Author(s): Rao S, Hyde KD, Pointing SB
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Abstract Estimates of fungal biodiversity from environmental samples are all subject to bias. Major issues are that the commonly adopted cultivation-based approaches are suitable for taxa which grow readily under laboratory conditions, while the DNA-based approaches provide more reliable estimates, but do not indicate whether taxa are metabolically active. In this study, we have evaluated these approaches to estimate the fungal diversity in soil and freshwater samples from a subtropical forest, and compared these to RNA-based culture-independent approach intended to indicate the metabolically active fungal assemblage. In both soil and freshwater samples, the dominant taxon recovered by all three approaches was the same (Anguillospora furtiva). This taxon was cultivable from all samples and comprised 85-86 \% DNA libraries and 90-91 \% RNA libraries. The remaining taxa were phylogenetically diverse and spanned the Ascomycota, Basidiomycota, and Fungi incertae sedis. Their recovery was not consistent among the three approaches used and suggests that less abundant members of the assemblage may be subjected to greater bias when diversity estimates employ a single approach.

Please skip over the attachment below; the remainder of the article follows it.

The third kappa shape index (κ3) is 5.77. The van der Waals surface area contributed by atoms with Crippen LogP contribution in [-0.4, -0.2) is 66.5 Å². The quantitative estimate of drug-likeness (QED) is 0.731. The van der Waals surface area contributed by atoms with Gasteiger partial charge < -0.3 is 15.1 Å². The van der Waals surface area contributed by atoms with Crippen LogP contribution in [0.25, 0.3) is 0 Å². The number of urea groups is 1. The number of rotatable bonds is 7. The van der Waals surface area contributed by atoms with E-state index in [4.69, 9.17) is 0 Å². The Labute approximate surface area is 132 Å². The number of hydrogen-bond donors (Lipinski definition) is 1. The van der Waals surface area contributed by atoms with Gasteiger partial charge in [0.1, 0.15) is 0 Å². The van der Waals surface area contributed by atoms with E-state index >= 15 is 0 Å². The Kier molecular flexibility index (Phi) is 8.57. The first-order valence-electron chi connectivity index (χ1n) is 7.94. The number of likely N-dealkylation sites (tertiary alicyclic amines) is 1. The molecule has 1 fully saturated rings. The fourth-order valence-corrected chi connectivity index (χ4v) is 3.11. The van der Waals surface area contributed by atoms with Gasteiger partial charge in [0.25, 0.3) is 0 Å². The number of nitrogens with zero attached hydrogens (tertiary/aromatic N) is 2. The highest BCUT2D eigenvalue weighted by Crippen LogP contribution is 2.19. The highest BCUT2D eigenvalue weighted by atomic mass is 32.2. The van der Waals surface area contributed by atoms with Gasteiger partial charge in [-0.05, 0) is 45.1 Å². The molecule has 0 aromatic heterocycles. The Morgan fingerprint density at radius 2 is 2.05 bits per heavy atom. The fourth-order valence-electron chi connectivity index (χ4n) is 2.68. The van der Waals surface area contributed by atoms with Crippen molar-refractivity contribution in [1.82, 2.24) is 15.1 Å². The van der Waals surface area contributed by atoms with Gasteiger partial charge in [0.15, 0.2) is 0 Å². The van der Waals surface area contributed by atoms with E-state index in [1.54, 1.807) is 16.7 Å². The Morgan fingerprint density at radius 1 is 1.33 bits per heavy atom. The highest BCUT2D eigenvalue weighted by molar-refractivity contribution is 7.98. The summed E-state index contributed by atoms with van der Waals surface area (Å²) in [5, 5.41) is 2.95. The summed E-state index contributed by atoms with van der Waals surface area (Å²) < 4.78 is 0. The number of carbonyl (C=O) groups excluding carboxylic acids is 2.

This article was published in Curr Microbiol
and referenced in Fungal Genomics & Biology